Adult liver transplantation recipients were screened for eligibility. Exclusion criteria were: prominent cardiac dysfunction (right heart failure, pulmonary hypertension, coronary artery disease, and severe dysrhythmia), renal failure, and ongoing electrolyte imbalance. Patients whose preoperative hematocrit was more than 30% or whose intraoperative transfusion requirement was expected to be less than one reservoir volume (3,000 ml) were excluded during the study.

Patients arrived in the operating room without premedication. Anesthesia was induced with 100 μg of fentanyl, 1.5–2 mg/kg of propofol, and 1 mg/kg of rocuronium. Following tracheal intubation, mechanical ventilation was adjusted so as to maintain an end-tidal carbon dioxide tension of 35–40 mmHg. Arterial lines were inserted into the radial and femoral arteries for frequent blood sampling and the continuous monitoring of arterial pressure, respectively. A triple lumen Swan-Ganz introducer (Advanced venous access, AVA®, Edwards Lifesciences LLC, USA) and Swan-Ganz catheter were inserted into the right internal jugular vein. Anesthesia was maintained with sevoflurane, oxygen, and air. Cisatracurium was continuously administered so as to provide adequate muscle relaxation.

During laparotomy, the attending surgeon evaluated surgical risk factors, including fragile intraperitoneal vessels; excessive collateral veins; deeply located hepatic vein; and adhesions due to previous liver resection, cancer invasion, or spontaneous bacterial peritonitis. If the surgical risk of bleeding was considered to be significant, or if the preoperative hemoglobin was less than 10 g/dl, a Fluid Management System (FMS, FMS2000®, Belmont Instrument Corporation, USA), a rapid infusion device with a 3 L reservoir, was prepared and filled with the blood mixture prior to the hepatic resection.

The blood mixture consisted of 4 units of leukocyte depleted and irradiated RBC, 4 units of FFP, and 1,000 ml of 0.9% saline. According to a quality control report from the National Blood Bank, one unit of leukocyte depleted RBC has a volume of 303 ± 11 ml and a hematocrit of 57 ± 3%, while one unit of FFP has a volume of 170 ± 16 ml. Therefore, the estimated volume and hematocrit of the blood mixture were 2,584–2,800 ml and 22.5–29.2%, respectively.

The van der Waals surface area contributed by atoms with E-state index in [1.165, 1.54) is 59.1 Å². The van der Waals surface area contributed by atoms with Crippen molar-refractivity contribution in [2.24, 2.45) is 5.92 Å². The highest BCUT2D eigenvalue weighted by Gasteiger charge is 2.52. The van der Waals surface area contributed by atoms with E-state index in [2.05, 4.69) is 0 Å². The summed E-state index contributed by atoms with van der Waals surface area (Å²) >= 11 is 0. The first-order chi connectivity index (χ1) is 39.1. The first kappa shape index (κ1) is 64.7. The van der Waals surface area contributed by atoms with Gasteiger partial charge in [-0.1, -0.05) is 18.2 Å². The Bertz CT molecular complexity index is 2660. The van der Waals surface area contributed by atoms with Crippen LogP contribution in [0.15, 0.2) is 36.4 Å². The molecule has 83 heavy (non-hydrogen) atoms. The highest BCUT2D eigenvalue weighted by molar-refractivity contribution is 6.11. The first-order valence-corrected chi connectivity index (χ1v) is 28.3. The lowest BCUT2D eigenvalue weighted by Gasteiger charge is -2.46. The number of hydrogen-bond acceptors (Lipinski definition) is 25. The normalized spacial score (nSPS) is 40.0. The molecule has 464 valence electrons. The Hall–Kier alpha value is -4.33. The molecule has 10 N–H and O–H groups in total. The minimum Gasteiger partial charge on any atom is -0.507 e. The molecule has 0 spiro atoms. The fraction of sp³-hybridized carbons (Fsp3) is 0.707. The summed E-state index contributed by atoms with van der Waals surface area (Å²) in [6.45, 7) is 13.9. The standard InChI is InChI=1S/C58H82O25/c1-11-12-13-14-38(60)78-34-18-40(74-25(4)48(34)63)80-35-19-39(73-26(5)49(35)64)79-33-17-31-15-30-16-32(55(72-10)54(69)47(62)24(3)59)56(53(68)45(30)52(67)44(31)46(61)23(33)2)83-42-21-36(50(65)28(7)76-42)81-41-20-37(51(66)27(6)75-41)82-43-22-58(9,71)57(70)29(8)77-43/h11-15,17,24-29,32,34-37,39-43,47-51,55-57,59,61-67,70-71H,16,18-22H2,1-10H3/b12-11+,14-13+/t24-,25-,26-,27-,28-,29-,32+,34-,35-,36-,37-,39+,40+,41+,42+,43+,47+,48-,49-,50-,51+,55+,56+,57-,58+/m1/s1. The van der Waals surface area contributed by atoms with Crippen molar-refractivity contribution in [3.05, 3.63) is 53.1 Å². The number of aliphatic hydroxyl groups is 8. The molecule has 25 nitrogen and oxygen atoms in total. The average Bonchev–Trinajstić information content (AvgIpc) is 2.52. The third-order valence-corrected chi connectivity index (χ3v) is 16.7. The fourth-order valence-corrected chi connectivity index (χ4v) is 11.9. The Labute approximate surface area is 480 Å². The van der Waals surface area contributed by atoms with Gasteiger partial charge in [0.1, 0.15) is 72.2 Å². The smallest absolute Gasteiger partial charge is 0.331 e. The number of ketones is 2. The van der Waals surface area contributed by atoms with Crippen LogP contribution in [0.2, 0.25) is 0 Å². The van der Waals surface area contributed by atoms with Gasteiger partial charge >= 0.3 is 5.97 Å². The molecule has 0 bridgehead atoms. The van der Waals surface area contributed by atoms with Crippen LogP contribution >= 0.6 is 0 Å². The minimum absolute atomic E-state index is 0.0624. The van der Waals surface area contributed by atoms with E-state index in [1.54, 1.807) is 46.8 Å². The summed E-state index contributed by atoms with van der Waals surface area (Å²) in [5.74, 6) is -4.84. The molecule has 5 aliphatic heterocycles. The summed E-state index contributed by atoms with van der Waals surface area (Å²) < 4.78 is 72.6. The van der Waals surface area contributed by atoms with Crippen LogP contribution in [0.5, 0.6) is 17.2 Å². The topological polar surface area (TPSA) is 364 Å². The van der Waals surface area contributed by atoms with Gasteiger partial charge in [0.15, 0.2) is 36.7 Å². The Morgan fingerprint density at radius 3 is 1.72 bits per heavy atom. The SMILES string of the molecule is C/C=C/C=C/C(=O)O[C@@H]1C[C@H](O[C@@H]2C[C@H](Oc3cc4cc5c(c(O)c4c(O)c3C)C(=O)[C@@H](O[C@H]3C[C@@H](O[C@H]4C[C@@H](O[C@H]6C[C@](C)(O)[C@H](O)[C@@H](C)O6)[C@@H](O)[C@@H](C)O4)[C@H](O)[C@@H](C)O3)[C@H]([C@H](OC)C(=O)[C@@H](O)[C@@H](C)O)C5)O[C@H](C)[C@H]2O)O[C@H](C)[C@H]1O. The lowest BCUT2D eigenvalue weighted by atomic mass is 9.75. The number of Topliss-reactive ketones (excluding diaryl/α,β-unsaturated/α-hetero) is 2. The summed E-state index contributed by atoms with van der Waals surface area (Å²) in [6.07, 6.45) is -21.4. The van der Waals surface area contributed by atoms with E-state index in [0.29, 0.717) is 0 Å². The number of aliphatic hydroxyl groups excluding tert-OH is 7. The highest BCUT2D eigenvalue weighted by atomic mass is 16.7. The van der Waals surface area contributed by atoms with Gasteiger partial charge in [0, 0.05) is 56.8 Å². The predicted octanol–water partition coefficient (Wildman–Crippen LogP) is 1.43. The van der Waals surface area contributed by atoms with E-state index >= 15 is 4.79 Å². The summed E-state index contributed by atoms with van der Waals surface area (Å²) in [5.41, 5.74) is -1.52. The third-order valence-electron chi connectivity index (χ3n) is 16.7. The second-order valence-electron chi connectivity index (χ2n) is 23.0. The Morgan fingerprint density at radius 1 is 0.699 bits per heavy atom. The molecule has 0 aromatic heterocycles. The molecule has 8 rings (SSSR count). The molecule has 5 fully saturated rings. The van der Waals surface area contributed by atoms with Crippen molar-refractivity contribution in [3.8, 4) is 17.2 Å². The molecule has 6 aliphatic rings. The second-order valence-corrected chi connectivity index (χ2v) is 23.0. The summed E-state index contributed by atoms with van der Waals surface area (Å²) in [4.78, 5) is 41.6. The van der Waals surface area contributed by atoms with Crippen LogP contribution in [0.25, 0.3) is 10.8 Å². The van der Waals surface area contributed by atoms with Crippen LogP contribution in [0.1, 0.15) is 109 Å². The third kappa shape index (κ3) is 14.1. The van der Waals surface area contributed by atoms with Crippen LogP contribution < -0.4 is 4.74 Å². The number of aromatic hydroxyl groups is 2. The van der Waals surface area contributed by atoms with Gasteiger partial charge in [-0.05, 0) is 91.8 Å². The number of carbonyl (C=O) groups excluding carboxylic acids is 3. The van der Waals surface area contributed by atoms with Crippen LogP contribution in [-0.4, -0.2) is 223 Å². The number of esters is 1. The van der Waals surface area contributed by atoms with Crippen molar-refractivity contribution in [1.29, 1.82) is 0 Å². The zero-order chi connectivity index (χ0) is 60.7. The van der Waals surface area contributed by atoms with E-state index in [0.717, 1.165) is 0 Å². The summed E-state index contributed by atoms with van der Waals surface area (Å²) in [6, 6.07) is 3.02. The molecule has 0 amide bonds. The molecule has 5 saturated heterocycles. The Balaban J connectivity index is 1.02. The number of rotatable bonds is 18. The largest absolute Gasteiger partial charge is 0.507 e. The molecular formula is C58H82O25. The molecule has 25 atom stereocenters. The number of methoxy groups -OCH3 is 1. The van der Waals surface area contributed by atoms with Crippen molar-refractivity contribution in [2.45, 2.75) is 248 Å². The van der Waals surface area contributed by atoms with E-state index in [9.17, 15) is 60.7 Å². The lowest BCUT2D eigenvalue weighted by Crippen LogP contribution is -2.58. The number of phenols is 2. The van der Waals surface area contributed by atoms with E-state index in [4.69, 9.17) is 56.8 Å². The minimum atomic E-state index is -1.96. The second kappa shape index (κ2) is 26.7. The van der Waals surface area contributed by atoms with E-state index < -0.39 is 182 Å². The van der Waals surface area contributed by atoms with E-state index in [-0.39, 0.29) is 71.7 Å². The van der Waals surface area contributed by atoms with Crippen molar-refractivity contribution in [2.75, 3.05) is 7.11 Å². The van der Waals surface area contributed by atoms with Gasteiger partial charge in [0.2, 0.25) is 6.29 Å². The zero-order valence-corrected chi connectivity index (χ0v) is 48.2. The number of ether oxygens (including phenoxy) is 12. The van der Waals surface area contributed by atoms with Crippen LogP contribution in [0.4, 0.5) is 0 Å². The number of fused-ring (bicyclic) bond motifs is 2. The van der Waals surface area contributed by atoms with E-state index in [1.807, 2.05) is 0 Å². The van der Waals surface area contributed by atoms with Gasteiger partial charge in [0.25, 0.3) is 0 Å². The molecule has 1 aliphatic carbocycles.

The criterion for rapid transfusion was a low hematocrit level (< 30%) with an acute reduction in intravascular volume (> 300 ml). Transfusions were performed by administering a 300 ml bolus at a rate of 500 ml/min using the FMS. Seven or eight boluses can be administered from one prefilled reservoir. Blood mixture samples were collected from the side port of the FMS infusion line during the first, third, fifth, and seventh bolus transfusions. Pre- and post-transfusion arterial blood samples were taken before and after each bolus transfusion. The blood pH, hematocrit, and concentrations of potassium, sodium, ionized calcium, and glucose were immediately evaluated by a point-of-care analyzer (GEM Premier 3000, Instrumentation Laboratory Company, USA) in the operating room. The elapsed time from the initial preparation of blood mixture to each bolus transfusion was measured.

During the study period, hypotension (over a 20% reduction of mean arterial pressure compared to baseline blood pressure) was treated with 5–10 mg of ephedrine or 10 μg of epinephrine. Abnormal parameters were corrected immediately after evaluating the post-transfusion values. Sodium bicarbonate was injected when the arterial pH was less than 7.25 and accompanied by a base deficit greater than 10 mM/L. If the ionized calcium was lower than 1.0 mM/L, either 300 or 600 mg of calcium chloride was administered. Acute hyperkalemia (serum potassium level > 6.5 mM/L) was treated with an immediate infusion of insulin and glucose.

The sample size calculation was based on our preliminary observations of blood mixture composition. Serial measurements of prefilled blood mixtures suggested that there were time-dependent changes in several variables. According to the preliminary data, detecting the time-dependent changes in four repeated measures of potassium, glucose, and hematocrit required seven, nine, and four patients, respectively, with a type I error of 0.05 and power of 0.8. The maximum sample size of nine was increased to 10 subjects, in anticipation of a dropout rate of 10%.

Descriptive statistics were performed on patient and surgical characteristics. The incidences of severe acidosis (pH < 7.20), hypocalcemia (ionized calcium < 0.42 mM/L), hyperkalemia (potassium concentration > 6.5 mM/L), and anemia (hematocrit < 20%) were counted. Uses of rescue drugs during the study period were also recorded.

Sequential changes in blood mixture values during four bolus transfusions were assessed by repeated measures analysis of variance and post-hoc multiple comparison with Bonferroni correction. Immediate post-transfusion changes in the body were evaluated using Wilcoxon signed rank tests between pre-transfusion and post-transfusion values.